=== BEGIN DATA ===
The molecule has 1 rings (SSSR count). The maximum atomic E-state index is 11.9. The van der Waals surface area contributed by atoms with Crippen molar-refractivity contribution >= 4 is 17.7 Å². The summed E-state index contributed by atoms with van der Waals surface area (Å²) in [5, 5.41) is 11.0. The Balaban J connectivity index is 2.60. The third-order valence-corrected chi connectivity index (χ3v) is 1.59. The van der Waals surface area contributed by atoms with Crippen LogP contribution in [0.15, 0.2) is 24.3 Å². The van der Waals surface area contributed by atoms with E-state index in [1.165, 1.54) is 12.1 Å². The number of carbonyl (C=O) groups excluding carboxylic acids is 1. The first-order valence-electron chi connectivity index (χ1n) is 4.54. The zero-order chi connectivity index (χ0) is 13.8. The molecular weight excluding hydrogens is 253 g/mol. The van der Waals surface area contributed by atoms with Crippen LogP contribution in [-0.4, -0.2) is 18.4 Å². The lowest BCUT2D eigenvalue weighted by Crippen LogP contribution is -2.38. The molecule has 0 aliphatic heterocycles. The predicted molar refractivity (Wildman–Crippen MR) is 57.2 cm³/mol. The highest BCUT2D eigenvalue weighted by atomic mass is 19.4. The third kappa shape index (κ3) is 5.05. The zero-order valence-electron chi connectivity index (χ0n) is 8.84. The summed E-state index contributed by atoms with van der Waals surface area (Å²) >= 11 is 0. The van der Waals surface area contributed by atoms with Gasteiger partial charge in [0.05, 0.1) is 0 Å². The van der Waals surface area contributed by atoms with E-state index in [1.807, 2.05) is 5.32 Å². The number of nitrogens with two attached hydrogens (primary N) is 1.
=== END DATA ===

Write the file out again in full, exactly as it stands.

The molecule has 1 rings (SSSR count). The maximum atomic E-state index is 11.9. The van der Waals surface area contributed by atoms with Crippen molar-refractivity contribution >= 4 is 17.7 Å². The summed E-state index contributed by atoms with van der Waals surface area (Å²) in [5, 5.41) is 11.0. The Balaban J connectivity index is 2.60. The third-order valence-corrected chi connectivity index (χ3v) is 1.59. The van der Waals surface area contributed by atoms with Crippen LogP contribution in [0.15, 0.2) is 24.3 Å². The van der Waals surface area contributed by atoms with E-state index in [1.165, 1.54) is 12.1 Å². The number of carbonyl (C=O) groups excluding carboxylic acids is 1. The first-order valence-electron chi connectivity index (χ1n) is 4.54. The zero-order chi connectivity index (χ0) is 13.8. The molecular weight excluding hydrogens is 253 g/mol. The van der Waals surface area contributed by atoms with Crippen LogP contribution in [-0.4, -0.2) is 18.4 Å². The lowest BCUT2D eigenvalue weighted by Crippen LogP contribution is -2.38. The molecule has 0 aliphatic heterocycles. The predicted molar refractivity (Wildman–Crippen MR) is 57.2 cm³/mol. The highest BCUT2D eigenvalue weighted by atomic mass is 19.4. The third kappa shape index (κ3) is 5.05. The zero-order valence-electron chi connectivity index (χ0n) is 8.84. The summed E-state index contributed by atoms with van der Waals surface area (Å²) >= 11 is 0. The van der Waals surface area contributed by atoms with Gasteiger partial charge in [0.05, 0.1) is 0 Å². The van der Waals surface area contributed by atoms with E-state index in [1.807, 2.05) is 5.32 Å². The number of nitrogens with two attached hydrogens (primary N) is 1.